Environmental Organization Identifies Carcinogen in Pepsi
Sugary drinks like soda and sweetened juices have been tied to increasing the risk of obesity, which leads to more health complications down the line. Although there have been several campaigns discouraging people from drinking soda, this beverage choice still remains popular. A new report by an environmental group might be just what these campaigns needed to help promote a healthier lifestyle. The Center for Environmental Health announced that Pepsi contains a high level of a chemical that has been tied to being a carcinogen in animal studies.
According to the watchdog group, the caramel coloring that is still used as an ingredient by PepsiCo Inc. could be deadly for drinkers. During the process of making Pepsi and Coca-Cola, a carcinogenic chemical called 4-methylimidazole (4-Mel) is produced. Back in March this year, Pepsi Co Inc. and Coca-Cola Co. stated that they planned on changing their ingredients after the State of California passed a law stating that both companies would have to print warning labels if they continued to produce Pepsi and Coca-Cola with these dangerous levels of the carcinogen.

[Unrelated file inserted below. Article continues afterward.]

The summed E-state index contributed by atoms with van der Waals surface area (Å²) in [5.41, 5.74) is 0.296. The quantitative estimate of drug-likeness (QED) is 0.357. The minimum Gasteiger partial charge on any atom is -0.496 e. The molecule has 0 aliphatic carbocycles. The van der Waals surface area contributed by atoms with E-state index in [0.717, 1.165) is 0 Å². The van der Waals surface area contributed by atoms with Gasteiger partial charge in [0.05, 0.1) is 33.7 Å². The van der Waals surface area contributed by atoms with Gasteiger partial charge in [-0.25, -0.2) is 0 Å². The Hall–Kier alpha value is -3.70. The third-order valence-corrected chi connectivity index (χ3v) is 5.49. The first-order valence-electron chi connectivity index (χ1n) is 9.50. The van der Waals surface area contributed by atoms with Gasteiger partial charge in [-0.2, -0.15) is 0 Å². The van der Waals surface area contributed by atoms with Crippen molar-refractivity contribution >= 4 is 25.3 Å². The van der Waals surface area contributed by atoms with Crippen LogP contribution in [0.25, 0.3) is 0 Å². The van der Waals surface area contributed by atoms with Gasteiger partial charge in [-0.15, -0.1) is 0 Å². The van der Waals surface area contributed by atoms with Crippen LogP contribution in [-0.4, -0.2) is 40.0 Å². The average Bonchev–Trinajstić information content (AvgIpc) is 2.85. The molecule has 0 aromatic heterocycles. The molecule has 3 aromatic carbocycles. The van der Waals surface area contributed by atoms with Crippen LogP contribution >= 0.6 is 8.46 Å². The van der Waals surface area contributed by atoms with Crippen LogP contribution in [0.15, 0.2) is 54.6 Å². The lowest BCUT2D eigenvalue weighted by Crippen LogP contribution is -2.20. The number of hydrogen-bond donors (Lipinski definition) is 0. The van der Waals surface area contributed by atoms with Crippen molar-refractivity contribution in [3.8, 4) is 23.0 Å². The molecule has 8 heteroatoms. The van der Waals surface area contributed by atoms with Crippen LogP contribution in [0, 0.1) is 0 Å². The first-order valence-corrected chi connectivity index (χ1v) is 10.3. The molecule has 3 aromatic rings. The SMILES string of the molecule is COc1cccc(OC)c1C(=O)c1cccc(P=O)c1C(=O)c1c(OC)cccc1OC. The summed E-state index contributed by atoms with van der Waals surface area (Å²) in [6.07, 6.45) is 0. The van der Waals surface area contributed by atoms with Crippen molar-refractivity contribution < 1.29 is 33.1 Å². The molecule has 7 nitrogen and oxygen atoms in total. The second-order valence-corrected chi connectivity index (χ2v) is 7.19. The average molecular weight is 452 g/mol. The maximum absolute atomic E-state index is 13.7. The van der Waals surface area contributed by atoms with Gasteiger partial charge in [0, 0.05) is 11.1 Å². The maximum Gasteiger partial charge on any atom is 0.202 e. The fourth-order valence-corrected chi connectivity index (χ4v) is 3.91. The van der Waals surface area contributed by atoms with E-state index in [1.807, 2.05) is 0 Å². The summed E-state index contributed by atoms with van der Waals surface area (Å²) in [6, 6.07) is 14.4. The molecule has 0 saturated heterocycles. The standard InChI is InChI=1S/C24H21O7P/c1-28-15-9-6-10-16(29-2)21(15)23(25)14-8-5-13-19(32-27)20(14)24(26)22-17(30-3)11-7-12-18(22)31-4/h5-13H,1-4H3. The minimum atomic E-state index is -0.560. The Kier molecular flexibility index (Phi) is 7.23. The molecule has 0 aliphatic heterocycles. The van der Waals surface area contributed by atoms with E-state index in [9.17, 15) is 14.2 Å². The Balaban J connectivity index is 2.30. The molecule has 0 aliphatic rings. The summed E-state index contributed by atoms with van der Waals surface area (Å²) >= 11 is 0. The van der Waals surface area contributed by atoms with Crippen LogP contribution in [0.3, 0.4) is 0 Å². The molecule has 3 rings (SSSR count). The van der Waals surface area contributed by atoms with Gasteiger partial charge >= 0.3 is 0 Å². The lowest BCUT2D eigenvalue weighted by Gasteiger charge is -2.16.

The group then tested both Coke and Pepsi to see if the formula indeed changed. Both soda products did not have dangerous levels of 4-Mel in California. Outside of the state, they only found traces of 4-Mel in one out of 10 Coke samples. For Pepsi, however, the group found that 4-Mel levels throughout the country were four to eight times higher than they were in California.
Pepsi Co has addressed this matter and stated that it is in the process of cutting the amounts of 4-Mel and plans on eradicating 4-Mel from its products by February 2014 within the country. The company has yet to set a deadline for taking out 4-Mel in foreign countries.
Despite this recent law to remove 4-Mel, the American Beverage Association has stressed that the chemical is not a recognized carcinogen, with no studies finding evidence that it can lead to cancer in humans. The association stated that California had pushed for the elimination of dangerous levels of 4-Mel based on one study done in mice and rats. Furthermore, the U.S. Food and Drug Administration (FDA) has stated that in order to be a serious threat, people would have to consume 1,000 cans of soda per day.
Whether or not 4-Mel is dangerous will not affect the fact that Coca-Cola Co. and Pepsi Co. will have to remove it from their products or be forced to print warning labels that could potentially deter consumers.